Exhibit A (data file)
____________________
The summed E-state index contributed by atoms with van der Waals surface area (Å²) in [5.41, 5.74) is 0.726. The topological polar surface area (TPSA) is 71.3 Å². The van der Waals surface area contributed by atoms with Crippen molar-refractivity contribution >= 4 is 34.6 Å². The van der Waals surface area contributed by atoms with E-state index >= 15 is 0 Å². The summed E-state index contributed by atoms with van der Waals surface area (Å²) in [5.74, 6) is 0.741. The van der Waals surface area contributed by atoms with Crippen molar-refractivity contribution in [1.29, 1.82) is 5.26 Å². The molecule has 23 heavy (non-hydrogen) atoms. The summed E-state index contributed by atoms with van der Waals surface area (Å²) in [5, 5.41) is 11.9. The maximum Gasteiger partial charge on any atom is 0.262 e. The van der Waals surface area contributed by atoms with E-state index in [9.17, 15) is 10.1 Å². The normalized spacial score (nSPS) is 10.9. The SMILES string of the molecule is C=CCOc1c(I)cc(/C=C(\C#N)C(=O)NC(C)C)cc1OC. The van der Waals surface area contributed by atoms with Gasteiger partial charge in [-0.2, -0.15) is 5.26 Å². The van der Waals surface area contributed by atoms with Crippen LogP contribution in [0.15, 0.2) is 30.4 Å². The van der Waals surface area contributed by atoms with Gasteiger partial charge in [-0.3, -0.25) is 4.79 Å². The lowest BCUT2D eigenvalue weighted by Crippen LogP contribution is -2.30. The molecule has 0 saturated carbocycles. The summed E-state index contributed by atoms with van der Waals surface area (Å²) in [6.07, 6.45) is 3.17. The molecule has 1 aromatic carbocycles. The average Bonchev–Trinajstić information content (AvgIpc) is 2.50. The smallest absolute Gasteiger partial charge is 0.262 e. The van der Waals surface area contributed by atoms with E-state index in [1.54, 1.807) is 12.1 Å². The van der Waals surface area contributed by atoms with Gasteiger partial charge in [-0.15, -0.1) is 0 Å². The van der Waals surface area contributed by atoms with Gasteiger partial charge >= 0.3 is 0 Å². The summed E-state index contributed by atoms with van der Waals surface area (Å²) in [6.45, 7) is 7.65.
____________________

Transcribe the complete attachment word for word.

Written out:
The summed E-state index contributed by atoms with van der Waals surface area (Å²) in [5.41, 5.74) is 0.726. The topological polar surface area (TPSA) is 71.3 Å². The van der Waals surface area contributed by atoms with Crippen molar-refractivity contribution >= 4 is 34.6 Å². The van der Waals surface area contributed by atoms with E-state index >= 15 is 0 Å². The summed E-state index contributed by atoms with van der Waals surface area (Å²) in [5.74, 6) is 0.741. The van der Waals surface area contributed by atoms with Crippen molar-refractivity contribution in [1.29, 1.82) is 5.26 Å². The molecule has 23 heavy (non-hydrogen) atoms. The summed E-state index contributed by atoms with van der Waals surface area (Å²) in [5, 5.41) is 11.9. The maximum Gasteiger partial charge on any atom is 0.262 e. The van der Waals surface area contributed by atoms with E-state index in [9.17, 15) is 10.1 Å². The normalized spacial score (nSPS) is 10.9. The SMILES string of the molecule is C=CCOc1c(I)cc(/C=C(\C#N)C(=O)NC(C)C)cc1OC. The van der Waals surface area contributed by atoms with Gasteiger partial charge in [-0.2, -0.15) is 5.26 Å². The van der Waals surface area contributed by atoms with Crippen LogP contribution in [0.15, 0.2) is 30.4 Å². The van der Waals surface area contributed by atoms with Gasteiger partial charge in [-0.3, -0.25) is 4.79 Å². The lowest BCUT2D eigenvalue weighted by Crippen LogP contribution is -2.30. The molecule has 0 saturated carbocycles. The summed E-state index contributed by atoms with van der Waals surface area (Å²) in [6.07, 6.45) is 3.17. The molecule has 1 aromatic carbocycles. The average Bonchev–Trinajstić information content (AvgIpc) is 2.50. The smallest absolute Gasteiger partial charge is 0.262 e. The van der Waals surface area contributed by atoms with E-state index in [1.54, 1.807) is 12.1 Å². The van der Waals surface area contributed by atoms with Gasteiger partial charge in [-0.15, -0.1) is 0 Å². The van der Waals surface area contributed by atoms with Gasteiger partial charge >= 0.3 is 0 Å². The summed E-state index contributed by atoms with van der Waals surface area (Å²) in [6.45, 7) is 7.65.